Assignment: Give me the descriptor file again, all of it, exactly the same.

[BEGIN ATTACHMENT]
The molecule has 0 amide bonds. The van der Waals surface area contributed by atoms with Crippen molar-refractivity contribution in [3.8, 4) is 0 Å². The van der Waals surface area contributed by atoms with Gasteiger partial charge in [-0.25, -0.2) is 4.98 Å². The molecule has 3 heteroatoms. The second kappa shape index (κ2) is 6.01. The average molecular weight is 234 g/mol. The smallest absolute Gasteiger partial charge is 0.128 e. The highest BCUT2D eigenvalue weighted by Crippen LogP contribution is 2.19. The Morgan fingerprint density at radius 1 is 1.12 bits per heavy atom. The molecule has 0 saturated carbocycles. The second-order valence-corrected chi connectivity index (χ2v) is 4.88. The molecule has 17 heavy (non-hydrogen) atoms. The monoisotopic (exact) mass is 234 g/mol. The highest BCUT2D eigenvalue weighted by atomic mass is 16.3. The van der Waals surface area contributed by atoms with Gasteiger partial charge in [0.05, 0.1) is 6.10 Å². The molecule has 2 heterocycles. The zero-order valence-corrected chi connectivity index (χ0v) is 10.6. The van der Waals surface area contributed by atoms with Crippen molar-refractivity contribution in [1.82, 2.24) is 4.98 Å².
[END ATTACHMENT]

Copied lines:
The molecule has 0 amide bonds. The van der Waals surface area contributed by atoms with Crippen molar-refractivity contribution in [3.8, 4) is 0 Å². The van der Waals surface area contributed by atoms with Gasteiger partial charge in [-0.25, -0.2) is 4.98 Å². The molecule has 3 heteroatoms. The second kappa shape index (κ2) is 6.01. The average molecular weight is 234 g/mol. The smallest absolute Gasteiger partial charge is 0.128 e. The highest BCUT2D eigenvalue weighted by Crippen LogP contribution is 2.19. The Morgan fingerprint density at radius 1 is 1.12 bits per heavy atom. The molecule has 0 saturated carbocycles. The second-order valence-corrected chi connectivity index (χ2v) is 4.88. The molecule has 17 heavy (non-hydrogen) atoms. The monoisotopic (exact) mass is 234 g/mol. The highest BCUT2D eigenvalue weighted by atomic mass is 16.3. The van der Waals surface area contributed by atoms with Gasteiger partial charge in [0.05, 0.1) is 6.10 Å². The molecule has 2 heterocycles. The zero-order valence-corrected chi connectivity index (χ0v) is 10.6. The van der Waals surface area contributed by atoms with Crippen molar-refractivity contribution in [1.82, 2.24) is 4.98 Å².